The documentary Girl Rising -- the title evokes uprising -- mixes urgency with great storytelling appeal. The latest moment of the feminist revolution is not about debating issues of women's equality in the workplace. It is about changing the world one girl at a time through education.
Coming just after the recent PBS series, MAKERS, a history of the recent phase of the Women's Movement in America in all its diversity, Girl Rising asks the question, how do we nurture girls to become "makers" of their own destiny? Taking its agenda global, Girl Rising addresses the dire subjects of girls' vulnerability -- to poverty, human trafficking, bonding which is a form of slavery, child marriage, and assassination for the simple desire to go to school.
Filmmakers took the stories of nine girls, had them told by writers of their region, and voiced by well-known actresses: Cate Blanchett, Anne Hathaway, Selena Gomez, Kerry Washington, Salma Hayak, Alicia Keys, Priyanka Chopra, Chloe Moretz, and Meryl Streep among them. Freida Pinto, who played a young girl who attends a school for girls in Miral, Julian Schnabel's feature of Rula Jebreal's novel, is also featured. While none attended the premiere last Wednesday at the Paris Theater, and dinner at Tao, the night was a boisterous celebration for the film, its director Richard E. Robbins, and 10x10 Campaign organizing 550 events in 93 countries on seven continents to help raise awareness around educating girls, on the eve of International Women's Day.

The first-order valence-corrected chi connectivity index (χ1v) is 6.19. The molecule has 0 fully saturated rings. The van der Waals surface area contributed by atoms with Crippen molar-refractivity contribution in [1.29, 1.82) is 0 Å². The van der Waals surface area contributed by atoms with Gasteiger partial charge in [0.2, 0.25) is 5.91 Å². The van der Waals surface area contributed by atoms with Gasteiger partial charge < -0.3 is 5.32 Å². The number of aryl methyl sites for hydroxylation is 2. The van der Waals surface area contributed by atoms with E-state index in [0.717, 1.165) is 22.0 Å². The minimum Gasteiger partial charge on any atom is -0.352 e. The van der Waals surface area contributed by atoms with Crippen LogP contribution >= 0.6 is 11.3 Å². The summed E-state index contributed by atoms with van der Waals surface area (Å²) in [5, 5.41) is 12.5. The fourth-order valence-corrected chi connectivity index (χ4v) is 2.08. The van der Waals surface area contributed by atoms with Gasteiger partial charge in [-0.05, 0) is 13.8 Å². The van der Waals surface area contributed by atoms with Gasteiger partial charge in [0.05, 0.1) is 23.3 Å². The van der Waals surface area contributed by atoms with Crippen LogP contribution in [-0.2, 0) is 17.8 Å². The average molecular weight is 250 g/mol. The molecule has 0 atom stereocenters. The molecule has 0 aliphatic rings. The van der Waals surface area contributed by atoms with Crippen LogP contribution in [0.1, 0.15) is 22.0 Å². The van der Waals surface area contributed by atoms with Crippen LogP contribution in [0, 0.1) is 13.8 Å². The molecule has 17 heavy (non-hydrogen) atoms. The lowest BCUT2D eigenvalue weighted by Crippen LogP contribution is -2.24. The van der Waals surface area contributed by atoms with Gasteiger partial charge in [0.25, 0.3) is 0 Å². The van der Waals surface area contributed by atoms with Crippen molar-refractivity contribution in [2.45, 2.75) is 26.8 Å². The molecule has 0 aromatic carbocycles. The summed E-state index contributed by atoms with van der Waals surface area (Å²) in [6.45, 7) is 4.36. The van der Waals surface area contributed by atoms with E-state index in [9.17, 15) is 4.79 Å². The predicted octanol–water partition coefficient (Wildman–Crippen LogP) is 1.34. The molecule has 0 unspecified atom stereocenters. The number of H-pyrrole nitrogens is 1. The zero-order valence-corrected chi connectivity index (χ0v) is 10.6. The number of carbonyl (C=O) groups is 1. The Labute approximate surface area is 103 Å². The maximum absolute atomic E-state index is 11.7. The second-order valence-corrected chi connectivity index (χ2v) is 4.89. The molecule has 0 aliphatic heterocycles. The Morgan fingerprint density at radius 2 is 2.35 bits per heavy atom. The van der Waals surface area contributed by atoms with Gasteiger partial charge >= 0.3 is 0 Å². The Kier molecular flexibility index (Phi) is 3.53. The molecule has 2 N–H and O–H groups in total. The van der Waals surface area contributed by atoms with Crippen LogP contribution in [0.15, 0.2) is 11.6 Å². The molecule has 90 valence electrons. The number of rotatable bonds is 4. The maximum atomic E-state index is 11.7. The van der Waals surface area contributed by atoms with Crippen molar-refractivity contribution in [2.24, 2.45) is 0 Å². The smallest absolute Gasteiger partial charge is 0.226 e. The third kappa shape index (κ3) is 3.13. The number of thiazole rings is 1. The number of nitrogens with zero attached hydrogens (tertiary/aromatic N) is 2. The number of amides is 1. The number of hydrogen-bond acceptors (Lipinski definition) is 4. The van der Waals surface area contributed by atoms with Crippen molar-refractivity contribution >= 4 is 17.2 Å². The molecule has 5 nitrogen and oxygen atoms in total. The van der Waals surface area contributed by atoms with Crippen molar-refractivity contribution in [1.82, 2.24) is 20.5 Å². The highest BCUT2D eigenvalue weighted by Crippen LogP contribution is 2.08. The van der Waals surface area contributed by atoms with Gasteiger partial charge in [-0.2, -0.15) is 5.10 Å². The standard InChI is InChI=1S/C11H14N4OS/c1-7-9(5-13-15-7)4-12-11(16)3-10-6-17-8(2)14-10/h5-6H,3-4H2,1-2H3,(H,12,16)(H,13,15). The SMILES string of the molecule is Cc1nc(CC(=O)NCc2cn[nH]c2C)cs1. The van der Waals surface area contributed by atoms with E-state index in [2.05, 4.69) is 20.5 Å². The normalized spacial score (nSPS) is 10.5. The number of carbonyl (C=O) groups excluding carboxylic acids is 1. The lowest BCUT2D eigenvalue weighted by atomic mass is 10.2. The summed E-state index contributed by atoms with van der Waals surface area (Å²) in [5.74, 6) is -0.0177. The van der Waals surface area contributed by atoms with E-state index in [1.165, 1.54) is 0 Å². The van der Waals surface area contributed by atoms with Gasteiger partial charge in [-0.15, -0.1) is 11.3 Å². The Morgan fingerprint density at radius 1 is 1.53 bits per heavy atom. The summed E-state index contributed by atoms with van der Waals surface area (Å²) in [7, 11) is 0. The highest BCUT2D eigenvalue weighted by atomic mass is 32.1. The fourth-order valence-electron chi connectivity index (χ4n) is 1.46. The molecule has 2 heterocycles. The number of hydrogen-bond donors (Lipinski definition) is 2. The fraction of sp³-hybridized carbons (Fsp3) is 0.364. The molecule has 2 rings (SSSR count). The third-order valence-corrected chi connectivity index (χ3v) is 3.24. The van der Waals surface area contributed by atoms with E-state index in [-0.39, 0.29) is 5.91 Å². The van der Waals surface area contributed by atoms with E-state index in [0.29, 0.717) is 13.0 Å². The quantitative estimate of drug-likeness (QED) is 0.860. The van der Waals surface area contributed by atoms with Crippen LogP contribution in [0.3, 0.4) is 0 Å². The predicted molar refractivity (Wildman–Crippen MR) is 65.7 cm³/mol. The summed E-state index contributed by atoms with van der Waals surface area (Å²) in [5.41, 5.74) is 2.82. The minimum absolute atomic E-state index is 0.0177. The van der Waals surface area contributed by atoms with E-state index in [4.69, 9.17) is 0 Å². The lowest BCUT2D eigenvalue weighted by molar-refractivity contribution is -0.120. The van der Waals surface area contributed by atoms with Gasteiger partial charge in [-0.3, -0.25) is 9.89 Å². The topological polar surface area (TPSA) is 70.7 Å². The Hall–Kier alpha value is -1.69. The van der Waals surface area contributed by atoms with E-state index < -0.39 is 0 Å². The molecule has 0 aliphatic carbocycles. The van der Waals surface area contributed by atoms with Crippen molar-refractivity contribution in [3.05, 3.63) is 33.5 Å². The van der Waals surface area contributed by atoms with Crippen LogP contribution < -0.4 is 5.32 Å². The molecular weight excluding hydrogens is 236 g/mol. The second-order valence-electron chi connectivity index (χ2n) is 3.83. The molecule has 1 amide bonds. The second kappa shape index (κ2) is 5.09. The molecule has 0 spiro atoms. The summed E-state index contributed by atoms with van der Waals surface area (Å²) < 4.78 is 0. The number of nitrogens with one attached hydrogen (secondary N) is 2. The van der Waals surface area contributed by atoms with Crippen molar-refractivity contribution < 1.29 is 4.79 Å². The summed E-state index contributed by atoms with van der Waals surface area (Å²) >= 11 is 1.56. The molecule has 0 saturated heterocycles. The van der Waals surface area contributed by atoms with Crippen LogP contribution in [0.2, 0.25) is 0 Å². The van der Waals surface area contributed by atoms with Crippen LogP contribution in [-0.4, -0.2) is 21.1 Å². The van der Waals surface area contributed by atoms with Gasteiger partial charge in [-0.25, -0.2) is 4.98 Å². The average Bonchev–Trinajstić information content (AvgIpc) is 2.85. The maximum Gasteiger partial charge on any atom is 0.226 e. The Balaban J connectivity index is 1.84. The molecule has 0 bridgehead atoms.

Allison Williams (of Girls), Julie Taymor, Leslie Stahl, Connie Chung, Jeff Zucker, and many others watched the compelling stories: One of the nine girls is Wadley, excellent at school in her Haitian village, until the earthquake made it impossible for her to attend. Now homeless, her mother could not afford to pay. As told by novelist Edwige Dandicat, Wadley went to school anyway. No one could keep her away. She simply staged her own act of civil disobedience. Similarly, each girl transcends a likely misery through education. Robbins said when he introduced the girls to each other, they "understood inherently that what we were doing wasn't just about them: it was about all girls."
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